Is it just our imagination, or is Bend looking weedier (and seedier) than usual this summer?
A month ago the BendBubble2 blog commented on the proliferation of weeds around town, attributing it to the real estate bust.
"Problem is Bend is hucked-full of empty houses," wrote "I Hate to Burst Your Bubble." "These things aren't getting minimal maintenance, they're getting none. And you'd think that after a long, cold winter, things would brighten, and all would be well, and that at the very least, the landscape here would 'stage' itself. After all, many front yards are meant to mirror desert scrub. But it's not working out that way."
IHTBYB proves his point by posting a bunch of photos of really butt-ugly weed-filled yards (plus a lot of colorful, funny and obscene comments).
Why can't the city do something about all this unsightly - and potentially dangerous - overgrowth that threatens to make Bend look like some 1930s Oklahoma dust bowl town? We spoke with Bend Deputy Fire Chief Gary Marshall to get the straight skinny.
The city has an ordinance requiring property owners to cut down weeds if they become a fire hazard, he explained. The problem, as always, is money.
If the fire department finds high weeds growing within 10 feet of any building, tree or fence it will give the property owner 14 days to cut them down, Marshall said. If the weeds are still not cut after two weeks the owner generally will get "a few more days" to do it.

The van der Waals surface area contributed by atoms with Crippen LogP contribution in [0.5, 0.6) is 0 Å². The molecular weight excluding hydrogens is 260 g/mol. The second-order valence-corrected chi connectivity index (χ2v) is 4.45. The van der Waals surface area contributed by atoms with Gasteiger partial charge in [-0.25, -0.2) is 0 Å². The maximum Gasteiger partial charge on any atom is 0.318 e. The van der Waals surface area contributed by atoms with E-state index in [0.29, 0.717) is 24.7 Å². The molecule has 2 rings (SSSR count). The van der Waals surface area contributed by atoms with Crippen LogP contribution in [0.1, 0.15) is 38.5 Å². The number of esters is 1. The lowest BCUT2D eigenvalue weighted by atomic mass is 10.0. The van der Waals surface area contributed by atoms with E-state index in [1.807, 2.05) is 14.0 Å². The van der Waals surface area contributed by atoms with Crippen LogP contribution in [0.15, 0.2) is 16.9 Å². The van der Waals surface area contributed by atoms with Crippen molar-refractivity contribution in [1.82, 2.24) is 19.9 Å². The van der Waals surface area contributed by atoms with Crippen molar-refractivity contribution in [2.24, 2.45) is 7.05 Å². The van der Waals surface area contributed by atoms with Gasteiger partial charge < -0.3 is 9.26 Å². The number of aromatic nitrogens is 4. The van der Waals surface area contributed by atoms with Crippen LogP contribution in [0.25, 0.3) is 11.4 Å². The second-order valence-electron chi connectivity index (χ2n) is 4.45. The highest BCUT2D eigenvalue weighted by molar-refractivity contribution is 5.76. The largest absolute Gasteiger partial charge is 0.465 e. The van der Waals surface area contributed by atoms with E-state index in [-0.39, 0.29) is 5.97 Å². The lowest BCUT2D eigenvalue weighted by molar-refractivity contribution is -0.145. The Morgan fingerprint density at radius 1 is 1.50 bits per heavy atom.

Finally, the fire department can ask the city public works department to send out a crew to cut the weeds and bill the property owner for the work. The city also can slap the owner with a $250 fine, Marshall said. Trouble is, budget cuts resulting from the real estate collapse mean there aren't enough city crews to get the job done.
There's another problem, Marshall said: "We have so many property owners that don't live in the state. We send them certified letters [telling them to cut their weeds] and we don't get a reply. We really have no way to go after these people."
The Eye has no way of knowing how many of those out-of-state weed scofflaws are former real estate "investors" (aka speculators, aka flippers) who just took off for points south, north, west and east when the Bend market went belly-up - but we suspect there are more than a few.
Anyway, if you spot a weed problem you can call the city's weed control hotline, 541-317-3002, Ext. 3. Good luck.